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  • Writer's pictureEngage PT, OT, SLP Therapy and Wellness

What Makes Occupational Therapy Different?

When arriving at an occupational therapy evaluation or hearing about services for the first time, you may be wondering, “what even is occupational therapy?”. Physical and speech therapy have straightforward names, identifying exactly the skills that they plan to work on. Occupational therapy is a little bit different. The word “occupation” relates to any daily task that a person wants to do, or has to do everyday. These may include personal care tasks such as being able to use the bathroom independently, taking a shower, eating, combing or brushing hair and more. Or, “occupation” may refer to other tasks.

Maybe you’re a student and need to be able to read the board to be successful in class, but struggle with your vision. Maybe you are retired and want to be able to use your I-Pad independently, but struggle with sequencing the steps. Maybe you want to be able to place your pills into your pill organizer for the week, but your fine motor skills and coordination makes it too difficult. Take a second to think about a task in your life that may be challenging. Is this something that occupational therapy could help you with?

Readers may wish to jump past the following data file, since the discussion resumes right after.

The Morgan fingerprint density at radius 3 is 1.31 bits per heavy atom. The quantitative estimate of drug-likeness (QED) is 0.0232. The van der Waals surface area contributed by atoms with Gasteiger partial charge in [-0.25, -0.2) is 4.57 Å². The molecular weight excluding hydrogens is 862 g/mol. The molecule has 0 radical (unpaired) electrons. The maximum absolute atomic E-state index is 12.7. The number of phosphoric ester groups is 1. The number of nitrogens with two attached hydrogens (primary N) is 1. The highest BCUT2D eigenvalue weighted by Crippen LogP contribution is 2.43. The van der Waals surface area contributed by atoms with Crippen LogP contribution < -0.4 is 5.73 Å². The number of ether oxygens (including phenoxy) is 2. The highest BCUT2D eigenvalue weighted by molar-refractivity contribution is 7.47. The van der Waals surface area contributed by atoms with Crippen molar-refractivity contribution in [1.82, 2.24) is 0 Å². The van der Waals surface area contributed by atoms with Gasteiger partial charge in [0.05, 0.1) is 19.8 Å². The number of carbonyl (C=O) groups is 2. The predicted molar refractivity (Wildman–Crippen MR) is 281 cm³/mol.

There is definitely some overlap between physical, occupational, and speech services. Occupational therapy may seem similar to physical therapy at times, but may differ in its approach. Occupational therapy focuses on the environment and components of a task that an individual must be successful in. In order to complete various activities we may need to improve our skills (vision, coordination, perception, etc.) However, there are times when it just may not just be our skills that need to improve.  Sometimes, it is actually our environment or the way the task is set up that needs to be changed!

Someone with dementia may not be able to change their condition. However, occupational therapy can focus on adapting the environment so that they may be successful. This person may be unable to complete a full load of laundry like they were able to before. This goal might not be appropriate for them to work towards. But, we can identify tasks that they are successful in, perhaps with folding towels after they come out of the dryer while listening to music. This task will promote cognitive stimulation while encouraging self-efficacy. This way, you can still take an active role in home management tasks, just in a different way than before.